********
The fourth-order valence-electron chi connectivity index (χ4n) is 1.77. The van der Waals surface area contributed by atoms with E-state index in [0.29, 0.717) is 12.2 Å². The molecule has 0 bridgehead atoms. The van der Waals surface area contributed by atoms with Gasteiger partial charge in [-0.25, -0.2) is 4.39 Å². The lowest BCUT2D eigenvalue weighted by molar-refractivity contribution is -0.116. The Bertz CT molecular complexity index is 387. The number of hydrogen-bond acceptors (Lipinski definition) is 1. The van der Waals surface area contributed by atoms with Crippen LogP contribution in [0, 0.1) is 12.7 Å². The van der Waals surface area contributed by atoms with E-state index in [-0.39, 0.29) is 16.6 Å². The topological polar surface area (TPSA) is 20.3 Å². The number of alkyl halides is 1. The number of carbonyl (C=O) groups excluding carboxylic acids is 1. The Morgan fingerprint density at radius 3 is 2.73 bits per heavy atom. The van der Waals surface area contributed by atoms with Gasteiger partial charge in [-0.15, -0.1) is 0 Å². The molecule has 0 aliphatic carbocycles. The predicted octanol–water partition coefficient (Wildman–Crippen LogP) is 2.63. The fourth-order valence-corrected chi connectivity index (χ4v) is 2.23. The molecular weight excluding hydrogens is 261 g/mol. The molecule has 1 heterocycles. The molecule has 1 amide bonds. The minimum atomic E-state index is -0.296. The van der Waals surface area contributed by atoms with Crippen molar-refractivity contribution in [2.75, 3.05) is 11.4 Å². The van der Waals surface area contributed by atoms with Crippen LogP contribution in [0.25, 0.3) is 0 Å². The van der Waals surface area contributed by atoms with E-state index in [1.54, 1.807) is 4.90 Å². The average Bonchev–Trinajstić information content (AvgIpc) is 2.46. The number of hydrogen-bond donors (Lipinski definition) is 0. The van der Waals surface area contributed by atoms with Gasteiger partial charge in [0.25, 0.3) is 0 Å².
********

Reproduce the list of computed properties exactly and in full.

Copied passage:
The fourth-order valence-electron chi connectivity index (χ4n) is 1.77. The van der Waals surface area contributed by atoms with E-state index in [0.29, 0.717) is 12.2 Å². The molecule has 0 bridgehead atoms. The van der Waals surface area contributed by atoms with Gasteiger partial charge in [-0.25, -0.2) is 4.39 Å². The lowest BCUT2D eigenvalue weighted by molar-refractivity contribution is -0.116. The Bertz CT molecular complexity index is 387. The number of hydrogen-bond acceptors (Lipinski definition) is 1. The van der Waals surface area contributed by atoms with Crippen LogP contribution in [0, 0.1) is 12.7 Å². The van der Waals surface area contributed by atoms with E-state index in [-0.39, 0.29) is 16.6 Å². The topological polar surface area (TPSA) is 20.3 Å². The number of alkyl halides is 1. The number of carbonyl (C=O) groups excluding carboxylic acids is 1. The Morgan fingerprint density at radius 3 is 2.73 bits per heavy atom. The van der Waals surface area contributed by atoms with Gasteiger partial charge in [-0.15, -0.1) is 0 Å². The molecule has 0 aliphatic carbocycles. The predicted octanol–water partition coefficient (Wildman–Crippen LogP) is 2.63. The fourth-order valence-corrected chi connectivity index (χ4v) is 2.23. The molecular weight excluding hydrogens is 261 g/mol. The molecule has 1 heterocycles. The molecule has 1 amide bonds. The minimum atomic E-state index is -0.296. The van der Waals surface area contributed by atoms with Crippen molar-refractivity contribution in [2.75, 3.05) is 11.4 Å². The van der Waals surface area contributed by atoms with Crippen LogP contribution in [0.25, 0.3) is 0 Å². The van der Waals surface area contributed by atoms with E-state index in [1.54, 1.807) is 4.90 Å². The average Bonchev–Trinajstić information content (AvgIpc) is 2.46. The number of hydrogen-bond donors (Lipinski definition) is 0. The van der Waals surface area contributed by atoms with Gasteiger partial charge in [0.25, 0.3) is 0 Å².